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Infrastructure Technology Institute

REG Partners with Northwestern’s Engineers for
a Sustainable World


The Centennial Solar Panel System (CSPS), Northwestern’s first on-site renewable energy system, was recently installed on the roof of the Ford Motor Company Engineering Design Center, the building which houses ITI and several other departments on Northwestern’s Evanston campus.

Students from Northwestern’s Engineers for a Sustainable World and the Northwestern Sustainability Fund have been working for two years on the funding and logistics of purchasing, installing, and configuring the panels. The two student groups raised more than $117,000 from a variety of on- and off-campus sponsors and worked with many university groups, including the Northwestern’s Initiative for Sustainability and Energy and Facilities Management, to bring the project to fruition. The largest single donation was a grant of more than $65,000 from the Illinois Clean Energy Community Foundation.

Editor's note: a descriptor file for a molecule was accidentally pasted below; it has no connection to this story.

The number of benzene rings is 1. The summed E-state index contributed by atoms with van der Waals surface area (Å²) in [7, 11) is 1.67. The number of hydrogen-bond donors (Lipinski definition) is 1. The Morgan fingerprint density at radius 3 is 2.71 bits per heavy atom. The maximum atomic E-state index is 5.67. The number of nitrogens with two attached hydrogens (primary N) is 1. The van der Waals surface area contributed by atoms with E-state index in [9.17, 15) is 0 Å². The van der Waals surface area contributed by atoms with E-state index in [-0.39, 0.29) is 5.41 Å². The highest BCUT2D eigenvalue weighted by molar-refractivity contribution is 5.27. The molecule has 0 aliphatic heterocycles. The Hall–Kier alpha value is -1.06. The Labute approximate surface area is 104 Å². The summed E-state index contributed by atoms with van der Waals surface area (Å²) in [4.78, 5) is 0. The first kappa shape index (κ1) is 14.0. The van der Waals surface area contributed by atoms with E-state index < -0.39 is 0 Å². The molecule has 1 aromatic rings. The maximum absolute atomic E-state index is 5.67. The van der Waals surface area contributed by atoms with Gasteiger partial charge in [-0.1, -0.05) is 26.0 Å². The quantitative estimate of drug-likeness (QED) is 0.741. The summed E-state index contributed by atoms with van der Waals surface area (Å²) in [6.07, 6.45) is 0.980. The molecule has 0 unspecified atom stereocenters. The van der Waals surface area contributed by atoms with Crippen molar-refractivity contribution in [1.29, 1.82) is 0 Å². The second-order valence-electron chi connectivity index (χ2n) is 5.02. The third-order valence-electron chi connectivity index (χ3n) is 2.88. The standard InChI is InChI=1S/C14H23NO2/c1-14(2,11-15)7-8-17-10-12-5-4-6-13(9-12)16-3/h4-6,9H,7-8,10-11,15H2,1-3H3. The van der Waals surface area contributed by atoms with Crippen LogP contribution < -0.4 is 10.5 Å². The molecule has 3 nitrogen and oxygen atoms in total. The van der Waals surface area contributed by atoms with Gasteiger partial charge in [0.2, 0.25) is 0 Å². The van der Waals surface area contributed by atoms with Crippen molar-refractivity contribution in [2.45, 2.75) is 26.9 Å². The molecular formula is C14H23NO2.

The CSPS will reduce the University’s reliance on the power grid by generating approximately 20,000 kilowatt-hours of electricity per year - enough to power a computer lab.

ITI’s Research Engineering Group partnered with the student groups to apply ITI’s Web-based data display technology, developed for remote structural health monitoring of bridges, to management of the solar panel system. Additionally, ITI will be able to use the rooftop installation as a test platform for new sensors and monitoring equipment destined for deployment on transportation related structures. The infrastructure available at the rooftop solar site will be especially useful for ITI’s work on solar powered wireless sensor networks.

The data made available through this cooperative effort will provide Northwestern students with a large and constantly growing source of real data for projects across many engineering disciplines. As the data set grows, ITI’s unique abilities in data display technology will allow the creation of custom Web-based tools for the management of the solar panels.